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Nurses of all specialties have stepped up to improve and sustain readiness throughout the military. Army Maj. Alex Tatone (pictured), chief of Evans Army Community Hospital's Department of Inpatient Services at Fort Carson, Colorado, created a bed expansion plan that nearly quadrupled their number of critical-care beds, and included training non-ICU nurses to support those beds.

Readiness for the Military Health System has two faces: a medically ready force must be prepared to defend the nation, and the readily trained medical force keeps those service members healthy. Military nurses are instrumental to both sides of that coin. During National Nurses’ Week 2020, the MHS recognizes the many ways that nurses improve and sustain readiness for the military.

Nurses continue to serve vital roles in each of the Defense Department’s three main priorities for health care during the COVID-19 pandemic: protecting troops and personnel; helping safeguard the nation’s security missions; and, supporting interagency government efforts to address the pandemic. Nurses serve vital roles in each of these areas, ranging from the front lines of military treatment facilities to data analysis and policy behind the scenes.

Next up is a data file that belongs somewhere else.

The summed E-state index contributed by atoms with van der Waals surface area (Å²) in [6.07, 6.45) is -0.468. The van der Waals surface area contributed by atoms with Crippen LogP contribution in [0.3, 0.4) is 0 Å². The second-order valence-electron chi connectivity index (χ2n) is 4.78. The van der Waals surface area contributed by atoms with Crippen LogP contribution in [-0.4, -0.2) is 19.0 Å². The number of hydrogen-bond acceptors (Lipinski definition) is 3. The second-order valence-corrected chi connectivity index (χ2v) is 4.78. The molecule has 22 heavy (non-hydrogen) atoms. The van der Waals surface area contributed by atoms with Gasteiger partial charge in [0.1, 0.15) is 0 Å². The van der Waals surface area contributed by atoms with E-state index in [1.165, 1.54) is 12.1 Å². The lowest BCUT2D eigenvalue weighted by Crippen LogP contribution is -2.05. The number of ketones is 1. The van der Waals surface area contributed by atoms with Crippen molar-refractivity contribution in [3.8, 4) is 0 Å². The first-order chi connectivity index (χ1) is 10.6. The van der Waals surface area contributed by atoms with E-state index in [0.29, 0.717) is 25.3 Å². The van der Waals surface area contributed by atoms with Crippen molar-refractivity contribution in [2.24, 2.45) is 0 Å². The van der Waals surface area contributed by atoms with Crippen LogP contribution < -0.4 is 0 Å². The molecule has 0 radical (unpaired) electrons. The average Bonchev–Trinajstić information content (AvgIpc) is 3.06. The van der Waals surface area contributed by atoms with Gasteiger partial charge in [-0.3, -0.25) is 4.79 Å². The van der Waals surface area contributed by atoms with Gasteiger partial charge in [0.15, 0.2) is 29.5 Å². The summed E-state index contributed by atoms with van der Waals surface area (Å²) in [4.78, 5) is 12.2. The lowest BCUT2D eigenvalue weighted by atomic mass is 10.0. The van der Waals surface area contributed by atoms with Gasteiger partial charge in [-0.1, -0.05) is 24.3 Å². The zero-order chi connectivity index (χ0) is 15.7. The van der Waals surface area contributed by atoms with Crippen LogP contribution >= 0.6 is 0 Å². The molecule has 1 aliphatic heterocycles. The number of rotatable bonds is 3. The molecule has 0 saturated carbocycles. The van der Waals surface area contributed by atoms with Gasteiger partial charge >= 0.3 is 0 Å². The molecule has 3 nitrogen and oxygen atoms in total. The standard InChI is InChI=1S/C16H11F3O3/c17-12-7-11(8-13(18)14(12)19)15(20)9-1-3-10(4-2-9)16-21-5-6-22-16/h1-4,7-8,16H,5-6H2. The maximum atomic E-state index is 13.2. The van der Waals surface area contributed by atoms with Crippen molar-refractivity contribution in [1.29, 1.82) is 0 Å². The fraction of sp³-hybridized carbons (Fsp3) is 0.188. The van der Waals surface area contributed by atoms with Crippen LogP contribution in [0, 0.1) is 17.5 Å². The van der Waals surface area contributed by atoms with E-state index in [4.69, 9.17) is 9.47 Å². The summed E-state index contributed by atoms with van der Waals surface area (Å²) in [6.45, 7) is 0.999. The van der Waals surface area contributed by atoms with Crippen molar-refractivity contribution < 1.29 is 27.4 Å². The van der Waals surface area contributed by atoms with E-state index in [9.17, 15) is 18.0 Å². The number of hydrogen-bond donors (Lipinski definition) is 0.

If anyone asks Navy Rear Adm. Mary Riggs about military medical readiness, she will say that MHS nurses consider it an everyday activity. Riggs is the interim assistant director for health care administration and interim chief nursing officer at the Defense Health Agency.

As a link between health care providers and their patients, nurses bring medical knowledge and bedside manner that puts both groups at ease.

“They adjusted to what the requirements of the pandemic were in a fearless manner, and quickly adapted to make sure that our patients got the best care possible,” Riggs said. “I think this is a real tribute to how our nurses embrace their profession.”

Riggs attributed this success to a learning culture that has helped nurses expand their skill sets throughout the MHS. With nursing now recognized as a functional area that drives success in the DHA, Riggs and her team are developing ways to measure and influence how nurses ensure readiness and patient safety. The creation of a tri-service advisory board and tri-service nursing working groups help the team reap the best practices from all three military services.

“No matter what service you're coming from, or what MTF you work at, there's a real emphasis on knowledge growth and development,” Riggs said. “That lifelong learning model within nursing has created a community that has guarded itself from stagnation.”

Army Col. Jenifer Meno supports the development of nurse skills for readiness as the deputy assistant director of strategy, planning, and functional integration at DHA. Meno’s team uses data from products such as patient surveys to demonstrate the quality care nurses are providing. Meno, a nurse herself, was quick to emphasize the data as something beyond numbers.

“Our numbers represent people,” Meno said. “They also represent outcomes we're trying to improve in our Military Health System, like readiness for our service members and care for our own beneficiaries.”